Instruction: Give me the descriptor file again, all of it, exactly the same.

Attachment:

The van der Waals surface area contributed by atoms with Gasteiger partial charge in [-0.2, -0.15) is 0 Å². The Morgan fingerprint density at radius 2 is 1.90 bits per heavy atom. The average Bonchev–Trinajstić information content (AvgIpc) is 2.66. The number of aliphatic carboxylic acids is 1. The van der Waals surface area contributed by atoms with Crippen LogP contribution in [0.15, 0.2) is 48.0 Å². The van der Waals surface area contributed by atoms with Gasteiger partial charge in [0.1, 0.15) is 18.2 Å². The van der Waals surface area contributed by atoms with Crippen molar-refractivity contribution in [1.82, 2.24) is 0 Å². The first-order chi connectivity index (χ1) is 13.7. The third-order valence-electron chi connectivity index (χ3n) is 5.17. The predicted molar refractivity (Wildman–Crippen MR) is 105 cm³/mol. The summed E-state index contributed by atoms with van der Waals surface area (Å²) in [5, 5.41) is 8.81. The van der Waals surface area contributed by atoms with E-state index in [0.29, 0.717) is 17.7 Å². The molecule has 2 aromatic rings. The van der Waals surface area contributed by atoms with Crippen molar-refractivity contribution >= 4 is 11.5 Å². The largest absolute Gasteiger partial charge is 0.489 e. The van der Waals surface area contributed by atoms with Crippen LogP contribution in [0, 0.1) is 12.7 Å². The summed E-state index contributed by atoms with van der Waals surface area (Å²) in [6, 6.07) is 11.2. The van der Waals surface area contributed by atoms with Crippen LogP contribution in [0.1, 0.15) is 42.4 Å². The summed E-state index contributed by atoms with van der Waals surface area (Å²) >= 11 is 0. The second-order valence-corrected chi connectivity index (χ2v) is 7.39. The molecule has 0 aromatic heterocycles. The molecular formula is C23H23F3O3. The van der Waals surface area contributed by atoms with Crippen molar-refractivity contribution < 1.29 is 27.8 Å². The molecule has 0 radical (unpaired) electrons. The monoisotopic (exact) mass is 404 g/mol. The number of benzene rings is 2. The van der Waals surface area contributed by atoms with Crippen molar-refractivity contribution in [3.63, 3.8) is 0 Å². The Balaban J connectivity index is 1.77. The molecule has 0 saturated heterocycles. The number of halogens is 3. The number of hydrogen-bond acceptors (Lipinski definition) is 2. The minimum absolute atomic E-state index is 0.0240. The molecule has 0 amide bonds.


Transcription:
The van der Waals surface area contributed by atoms with Gasteiger partial charge in [-0.2, -0.15) is 0 Å². The Morgan fingerprint density at radius 2 is 1.90 bits per heavy atom. The average Bonchev–Trinajstić information content (AvgIpc) is 2.66. The number of aliphatic carboxylic acids is 1. The van der Waals surface area contributed by atoms with Crippen LogP contribution in [0.15, 0.2) is 48.0 Å². The van der Waals surface area contributed by atoms with Gasteiger partial charge in [0.1, 0.15) is 18.2 Å². The van der Waals surface area contributed by atoms with Crippen molar-refractivity contribution in [1.82, 2.24) is 0 Å². The first-order chi connectivity index (χ1) is 13.7. The third-order valence-electron chi connectivity index (χ3n) is 5.17. The predicted molar refractivity (Wildman–Crippen MR) is 105 cm³/mol. The summed E-state index contributed by atoms with van der Waals surface area (Å²) in [5, 5.41) is 8.81. The van der Waals surface area contributed by atoms with E-state index in [0.29, 0.717) is 17.7 Å². The molecule has 2 aromatic rings. The van der Waals surface area contributed by atoms with Crippen molar-refractivity contribution >= 4 is 11.5 Å². The largest absolute Gasteiger partial charge is 0.489 e. The van der Waals surface area contributed by atoms with Crippen LogP contribution in [0, 0.1) is 12.7 Å². The summed E-state index contributed by atoms with van der Waals surface area (Å²) in [6, 6.07) is 11.2. The van der Waals surface area contributed by atoms with Crippen LogP contribution in [0.1, 0.15) is 42.4 Å². The summed E-state index contributed by atoms with van der Waals surface area (Å²) >= 11 is 0. The second-order valence-corrected chi connectivity index (χ2v) is 7.39. The molecule has 0 aromatic heterocycles. The molecular formula is C23H23F3O3. The van der Waals surface area contributed by atoms with Crippen molar-refractivity contribution < 1.29 is 27.8 Å². The molecule has 0 radical (unpaired) electrons. The monoisotopic (exact) mass is 404 g/mol. The number of benzene rings is 2. The van der Waals surface area contributed by atoms with Crippen molar-refractivity contribution in [3.63, 3.8) is 0 Å². The Balaban J connectivity index is 1.77. The molecule has 0 saturated heterocycles. The number of halogens is 3. The number of hydrogen-bond acceptors (Lipinski definition) is 2. The minimum absolute atomic E-state index is 0.0240. The molecule has 0 amide bonds.